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Figure Skating to Macho Up by Stan Silliman humor sports comedy cartoons articles


Silliman on Sports
By Stan Silliman
Figure Skating to Macho Up

        With the 2010 Vancouver Winter Olympics on the horizon Canadian skating officials are calling for their men to be more macho. They even persuaded Charlie Gibson to report about it.

    Skate Canada, the sport’s governing body, wants to draw in the hockey crowd. In doing so, there is a triple–lutz of controversy. On the one hand, gay groups like say this is a slap in the face. Cyd Zeigler, their co-founder says “Gay men like figure skating. They like watching it.  They like the well-designed outfits. If you want to turn it into hockey, why not just put two guys on the ice and let them body check each other and punch each other. Do that and you will lose our fans.”

    Canada was home base for one of the more macho figure skaters – Elvis Stojko – who flexed biceps while wearing leather jackets and hockey hair. Stojko won silver medals in the 1994 and 1998 Olympics but was told afterwards he wasn’t artistic enough. He says “They always wanted a softer more balletic style.  I moved to where they understood the word ‘macho.’” Stojko is now coaching skating in Mexico.

    Canada is looking for a resurge in popularity. They want more fans to follow men’s figure skating. They thought the popularity was reigniting when Jeffrey Buttle won the gold medal at last year’s world championships but he unexpectedly retired.

    Canada has no plans to kick out their gay skaters says Skate Canada marketing director Debbi Wilkes. “That would be suicide. Gay or straight is not the issue. Our competitors have to be tough. We’re going to show through our campaign the toughness of our sport. And, of course, the frilly sequins have to go.”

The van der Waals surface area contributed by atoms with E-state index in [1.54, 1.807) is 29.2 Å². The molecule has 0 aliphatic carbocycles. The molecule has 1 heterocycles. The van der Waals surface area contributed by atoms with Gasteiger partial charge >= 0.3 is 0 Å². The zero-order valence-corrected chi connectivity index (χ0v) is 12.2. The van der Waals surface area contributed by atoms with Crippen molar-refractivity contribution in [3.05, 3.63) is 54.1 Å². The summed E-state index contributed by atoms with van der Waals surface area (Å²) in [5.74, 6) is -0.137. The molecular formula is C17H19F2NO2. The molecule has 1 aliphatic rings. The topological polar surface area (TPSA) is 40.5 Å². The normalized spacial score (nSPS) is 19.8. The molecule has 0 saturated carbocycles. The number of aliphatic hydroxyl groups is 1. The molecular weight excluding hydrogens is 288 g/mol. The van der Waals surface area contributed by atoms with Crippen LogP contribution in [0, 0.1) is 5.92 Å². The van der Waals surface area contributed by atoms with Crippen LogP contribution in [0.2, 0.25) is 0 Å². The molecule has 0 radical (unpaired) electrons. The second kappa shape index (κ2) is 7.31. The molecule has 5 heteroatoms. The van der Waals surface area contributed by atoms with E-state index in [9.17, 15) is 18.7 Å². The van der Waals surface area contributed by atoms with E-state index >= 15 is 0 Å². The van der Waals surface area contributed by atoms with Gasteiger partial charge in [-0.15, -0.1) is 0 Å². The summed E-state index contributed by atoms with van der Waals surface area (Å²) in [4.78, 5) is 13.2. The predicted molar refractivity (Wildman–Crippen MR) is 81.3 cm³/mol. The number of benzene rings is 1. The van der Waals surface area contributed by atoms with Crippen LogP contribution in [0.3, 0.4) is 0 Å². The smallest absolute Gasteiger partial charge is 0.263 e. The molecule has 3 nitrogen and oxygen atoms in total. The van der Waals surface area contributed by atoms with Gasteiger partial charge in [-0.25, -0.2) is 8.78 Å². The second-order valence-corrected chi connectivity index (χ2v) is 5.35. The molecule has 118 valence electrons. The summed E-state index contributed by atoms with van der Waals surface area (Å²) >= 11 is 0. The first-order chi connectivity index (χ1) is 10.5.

Figure Skating to Macho Up by Stan Silliman humor sports comedy cartoons articles
    How are they going to do this, we ask?  Ms. Wilkes answers, “We’re going to feature pieces showing the skaters are not just rich kids using daddy’s money for lessons but come from all walks of life. Some could have been hockey players.”
    Everyday Joes, we’re thinking. Like you might feature one skater who could have been a policeman?    
    “Yes, I think we have one who was interested in police training,” say Ms. Wilkes. “Also one who spent time in the Navy and one who grew up on a ranch, great human interest stories.”
    So you’ll run out a different piece each week and show how hard skating practice is and show lots of falls. Have you also got any construction workers? That’ll draw a few fans.
    “I think we do, from one of the Indian tribes near Calgary. We’ll have film where he tied rebar and we’ll have another guy coming into work on his motorcycle.” 
    I think we understand it, now. This advertising campaign will show your skaters as a bunch of macho men, riding Harleys, one who was a cop, another in the navy, a cowboy, a construction worker who is an Indian. So what is Skate Canada going to call these guys - Macho Canadians?
    “How did you know? That’ll be their call letters – MC,” says Debbi Wilkes. “Macho Canadians, the MCs. That’ll be the title of our features.”
    Why, MC? Really, Ms. Wilkes, that doesn’t make sense, a cowboy, an Indian, a construction worker, a biker, a soldier and a cop? For a skating team, it sounds like … why?
    “If you were Canadian, you’d be asking ‘Why MC, eh?’”

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